The rapid collapse of Afghanistan's army and corrupt government in the aftermath of the Trump-negotiated pull out with the Taliban not only handed the country to the Taliban. It added to the influence of its neighbor Pakistan, a rogue "ally" of the U.S. which seldom acts as one. As early backers of the Taliban before they were rooted out by U.S. forces two decades ago, Pakistan further diminished its stock with the West after Osama bin Laden was discovered hiding there in 2011. For it's part, they've seen the U.S. draw increasingly closer to their main adversary India over the past 20 years, most recently in the establishment of the "Quad" security arrangement with the U.S., India, Japan, and Australia.
The U.S. is engaging with Pakistan now to use whatever influence it has on the regime of Pakistan's leader Imran Khan to have a moderating influence on the Taliban, whose leaders are reportedly close to Pakistan's intelligence service. It's not a good sign that Khan, in his remarks to the UN General Assembly yesterday, blamed the U.S. for being "ungrateful" for Pakistan's support in the war on terror. Pakistan wants U.S. economic and military aid, and a lessening of its relations with India, while the U.S. wants Pakistan to use its influence on the Taliban and to allow military operations, including drone flights, over Pakistan.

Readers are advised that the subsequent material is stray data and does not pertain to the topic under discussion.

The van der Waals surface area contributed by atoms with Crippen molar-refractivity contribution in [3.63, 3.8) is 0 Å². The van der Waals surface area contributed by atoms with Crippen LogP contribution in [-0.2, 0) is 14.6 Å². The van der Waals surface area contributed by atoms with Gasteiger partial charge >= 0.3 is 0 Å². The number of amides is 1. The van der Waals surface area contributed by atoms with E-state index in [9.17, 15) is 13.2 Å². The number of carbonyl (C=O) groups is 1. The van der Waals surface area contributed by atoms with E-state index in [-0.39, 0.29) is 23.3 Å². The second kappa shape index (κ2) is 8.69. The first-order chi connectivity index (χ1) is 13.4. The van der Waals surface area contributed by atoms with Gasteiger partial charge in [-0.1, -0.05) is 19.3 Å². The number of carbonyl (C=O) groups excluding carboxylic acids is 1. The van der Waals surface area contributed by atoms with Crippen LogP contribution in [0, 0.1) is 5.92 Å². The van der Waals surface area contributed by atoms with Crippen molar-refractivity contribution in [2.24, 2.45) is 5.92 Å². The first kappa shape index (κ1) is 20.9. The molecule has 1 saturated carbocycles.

For 20 years and more, U.S. officials describe Pakistan as playing a "double game" with us and our adversaries in that part of the world. Now that Pakistan has a virtual "client state" in Afghanistan, it remains to be seen if the game will change.
(photo: Secretary of State Blinken meets with Pakistani officials Sept. 23 at UNGA. State Department)